One, you lose control over the care you receive; if you haven’t made your wishes known, and enabled them to be followed with appropriate legal and financial preparation, someone else might make a different care/medical decision when you’re unable to communicate what you would have done. (See Patrick’s previous newsletters, “Who Speaks for You When You Can’t Talk to the Doctor?” and “Dying in America: A Necessary Conversation.”)
Two, you might not have the money to pay for long-term care if you don’t plan for it, and that often puts loved ones in a difficult spot. Dr. Grabowski said that when someone’s care exceeds what a family can provide, the only option often is being institutionalized in a place you wouldn’t have chosen. “If the finances aren’t in place to pay for that, the risk is ending up in a low-quality setting,” he said.
If you continue to live at home, care can be provided by a family member or certified aides (private duty care) who help you take medicine, bathe, dress, eat and use the bathroom. Sometimes, people can remain in their homes, but spend their days in an adult day care facility. Sometimes such arrangements include transportation.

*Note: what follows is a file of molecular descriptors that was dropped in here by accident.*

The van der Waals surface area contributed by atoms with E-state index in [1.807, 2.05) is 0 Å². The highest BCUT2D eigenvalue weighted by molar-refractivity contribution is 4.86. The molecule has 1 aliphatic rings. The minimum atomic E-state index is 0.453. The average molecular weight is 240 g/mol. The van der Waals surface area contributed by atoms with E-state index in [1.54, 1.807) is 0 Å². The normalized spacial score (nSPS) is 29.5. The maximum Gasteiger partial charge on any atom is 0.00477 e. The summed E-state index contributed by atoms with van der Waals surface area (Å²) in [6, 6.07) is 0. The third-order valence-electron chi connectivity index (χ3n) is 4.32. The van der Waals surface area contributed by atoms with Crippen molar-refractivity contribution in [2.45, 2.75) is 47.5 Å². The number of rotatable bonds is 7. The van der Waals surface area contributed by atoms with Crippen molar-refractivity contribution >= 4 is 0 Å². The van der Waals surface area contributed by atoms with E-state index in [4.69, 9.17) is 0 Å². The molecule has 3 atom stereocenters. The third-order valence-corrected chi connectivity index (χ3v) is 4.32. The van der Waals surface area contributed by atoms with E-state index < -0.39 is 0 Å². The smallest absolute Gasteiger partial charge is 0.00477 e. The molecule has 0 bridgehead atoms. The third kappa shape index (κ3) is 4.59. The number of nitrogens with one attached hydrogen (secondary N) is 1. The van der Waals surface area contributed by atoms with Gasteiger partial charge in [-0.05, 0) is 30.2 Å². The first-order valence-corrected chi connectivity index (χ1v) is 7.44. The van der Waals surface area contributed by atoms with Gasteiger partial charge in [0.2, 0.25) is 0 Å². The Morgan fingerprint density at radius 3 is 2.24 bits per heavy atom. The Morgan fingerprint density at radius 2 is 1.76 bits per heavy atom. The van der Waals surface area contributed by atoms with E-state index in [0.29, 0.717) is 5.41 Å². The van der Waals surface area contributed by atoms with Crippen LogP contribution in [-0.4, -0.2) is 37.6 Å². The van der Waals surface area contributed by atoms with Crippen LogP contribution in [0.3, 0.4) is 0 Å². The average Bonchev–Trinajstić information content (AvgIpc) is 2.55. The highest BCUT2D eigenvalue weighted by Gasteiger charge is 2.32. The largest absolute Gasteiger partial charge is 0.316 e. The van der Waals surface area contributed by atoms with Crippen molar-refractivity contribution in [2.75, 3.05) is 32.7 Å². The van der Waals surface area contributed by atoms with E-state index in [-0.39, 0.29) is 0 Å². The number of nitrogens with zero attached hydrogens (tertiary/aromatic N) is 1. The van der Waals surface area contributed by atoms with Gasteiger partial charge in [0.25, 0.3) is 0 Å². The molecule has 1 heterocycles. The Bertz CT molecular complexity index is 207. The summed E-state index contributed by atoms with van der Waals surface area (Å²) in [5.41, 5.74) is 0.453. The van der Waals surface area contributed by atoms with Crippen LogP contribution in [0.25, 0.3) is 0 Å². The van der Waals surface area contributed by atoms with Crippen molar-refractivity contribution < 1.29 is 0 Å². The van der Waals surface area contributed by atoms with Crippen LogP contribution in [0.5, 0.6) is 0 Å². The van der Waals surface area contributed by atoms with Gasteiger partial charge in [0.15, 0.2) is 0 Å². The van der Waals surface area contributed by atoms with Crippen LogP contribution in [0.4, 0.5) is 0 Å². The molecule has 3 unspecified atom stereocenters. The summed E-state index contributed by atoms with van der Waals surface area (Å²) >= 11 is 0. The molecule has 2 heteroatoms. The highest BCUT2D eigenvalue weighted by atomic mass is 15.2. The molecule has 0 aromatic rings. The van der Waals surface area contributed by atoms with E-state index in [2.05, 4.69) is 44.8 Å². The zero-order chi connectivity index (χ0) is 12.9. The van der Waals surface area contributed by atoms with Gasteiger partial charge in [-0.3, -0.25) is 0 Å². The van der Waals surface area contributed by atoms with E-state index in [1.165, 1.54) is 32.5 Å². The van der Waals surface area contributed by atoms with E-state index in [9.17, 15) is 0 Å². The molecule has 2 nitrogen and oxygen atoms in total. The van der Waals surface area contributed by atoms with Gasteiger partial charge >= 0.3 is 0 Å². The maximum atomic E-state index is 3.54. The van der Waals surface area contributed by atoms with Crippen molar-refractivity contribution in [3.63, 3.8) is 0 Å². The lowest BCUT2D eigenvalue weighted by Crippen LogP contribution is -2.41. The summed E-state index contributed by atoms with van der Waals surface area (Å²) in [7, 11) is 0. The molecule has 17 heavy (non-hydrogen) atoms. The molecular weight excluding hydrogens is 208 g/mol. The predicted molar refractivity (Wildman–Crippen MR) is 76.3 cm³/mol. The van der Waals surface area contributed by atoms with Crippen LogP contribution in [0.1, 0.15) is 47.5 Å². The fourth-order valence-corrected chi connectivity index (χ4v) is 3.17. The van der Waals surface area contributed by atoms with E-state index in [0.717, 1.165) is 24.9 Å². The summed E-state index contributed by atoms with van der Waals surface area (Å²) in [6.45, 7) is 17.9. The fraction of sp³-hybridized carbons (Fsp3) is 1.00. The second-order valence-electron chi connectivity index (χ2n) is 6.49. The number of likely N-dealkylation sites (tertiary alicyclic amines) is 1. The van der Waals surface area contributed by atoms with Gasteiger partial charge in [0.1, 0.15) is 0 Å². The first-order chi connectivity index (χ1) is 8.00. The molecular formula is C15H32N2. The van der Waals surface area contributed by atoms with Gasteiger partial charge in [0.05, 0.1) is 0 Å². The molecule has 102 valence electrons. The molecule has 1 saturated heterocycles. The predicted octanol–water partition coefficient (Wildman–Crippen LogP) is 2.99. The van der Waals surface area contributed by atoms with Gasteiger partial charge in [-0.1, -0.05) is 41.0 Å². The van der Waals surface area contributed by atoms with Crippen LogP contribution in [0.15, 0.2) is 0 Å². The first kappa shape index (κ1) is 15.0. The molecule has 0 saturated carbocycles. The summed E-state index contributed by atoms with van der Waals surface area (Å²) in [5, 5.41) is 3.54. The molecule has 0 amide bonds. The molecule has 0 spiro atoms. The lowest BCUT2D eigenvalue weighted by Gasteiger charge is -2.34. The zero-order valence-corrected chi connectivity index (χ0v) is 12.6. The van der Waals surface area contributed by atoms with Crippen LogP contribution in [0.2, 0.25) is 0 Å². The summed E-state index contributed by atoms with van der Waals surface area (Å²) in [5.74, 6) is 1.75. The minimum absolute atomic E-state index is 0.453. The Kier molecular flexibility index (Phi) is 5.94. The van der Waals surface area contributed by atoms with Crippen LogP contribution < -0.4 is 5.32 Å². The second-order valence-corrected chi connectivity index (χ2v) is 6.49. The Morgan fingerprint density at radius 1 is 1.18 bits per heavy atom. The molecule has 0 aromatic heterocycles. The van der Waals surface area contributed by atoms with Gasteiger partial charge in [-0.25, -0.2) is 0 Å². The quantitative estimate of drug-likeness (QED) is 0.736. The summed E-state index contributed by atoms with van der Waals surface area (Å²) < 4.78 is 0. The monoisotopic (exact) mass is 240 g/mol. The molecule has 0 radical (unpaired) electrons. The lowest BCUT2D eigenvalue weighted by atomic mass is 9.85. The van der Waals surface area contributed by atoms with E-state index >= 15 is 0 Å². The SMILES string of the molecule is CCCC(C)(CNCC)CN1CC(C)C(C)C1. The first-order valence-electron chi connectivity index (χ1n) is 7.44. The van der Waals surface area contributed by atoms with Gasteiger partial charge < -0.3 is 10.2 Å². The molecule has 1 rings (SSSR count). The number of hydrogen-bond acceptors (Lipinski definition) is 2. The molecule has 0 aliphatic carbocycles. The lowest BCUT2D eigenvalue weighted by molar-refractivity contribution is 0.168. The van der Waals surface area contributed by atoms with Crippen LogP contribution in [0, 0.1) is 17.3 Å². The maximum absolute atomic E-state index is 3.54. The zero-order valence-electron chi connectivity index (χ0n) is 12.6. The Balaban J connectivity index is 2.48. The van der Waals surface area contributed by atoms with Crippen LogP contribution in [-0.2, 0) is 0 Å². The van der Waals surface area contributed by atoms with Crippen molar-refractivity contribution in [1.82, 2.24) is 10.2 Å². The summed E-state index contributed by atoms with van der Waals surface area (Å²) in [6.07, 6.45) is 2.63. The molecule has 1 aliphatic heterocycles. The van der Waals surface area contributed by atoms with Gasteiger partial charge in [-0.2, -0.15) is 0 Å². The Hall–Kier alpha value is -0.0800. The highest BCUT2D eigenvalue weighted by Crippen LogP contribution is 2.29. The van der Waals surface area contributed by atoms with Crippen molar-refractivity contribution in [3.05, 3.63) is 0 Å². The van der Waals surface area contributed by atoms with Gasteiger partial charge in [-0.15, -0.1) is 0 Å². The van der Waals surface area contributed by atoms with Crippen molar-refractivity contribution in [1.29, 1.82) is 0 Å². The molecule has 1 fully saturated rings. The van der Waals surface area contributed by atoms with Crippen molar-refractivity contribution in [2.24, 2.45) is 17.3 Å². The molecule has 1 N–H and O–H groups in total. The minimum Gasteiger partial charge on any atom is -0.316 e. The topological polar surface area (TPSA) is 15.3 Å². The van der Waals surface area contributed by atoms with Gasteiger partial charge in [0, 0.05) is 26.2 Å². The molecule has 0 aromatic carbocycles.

Residential elder care facilities range from independent living, which usually is like apartment living with some minimal oversight to ensure residents haven’t fallen, etc., to assisted living (more personal aide attention) to skilled nursing care. Many residential facilities offer all levels of care, but some are limited to the lower levels.
Shopping for Long-Term Care
How long you will need long-term care coverage is impossible to know. Lengthy assisted-living or nursing home stays can wipe out even the best-laid retirement plan. As with any other investment strategy, it’s a matter of doing your homework to make the best possible guess of future need.
With the help of NPR, here’s some guidance about buying long-term care insurance.
Who needs this coverage?
People who are neither rich nor poor, need long-term care insurance, as do those who want or need to protect assets for relatives.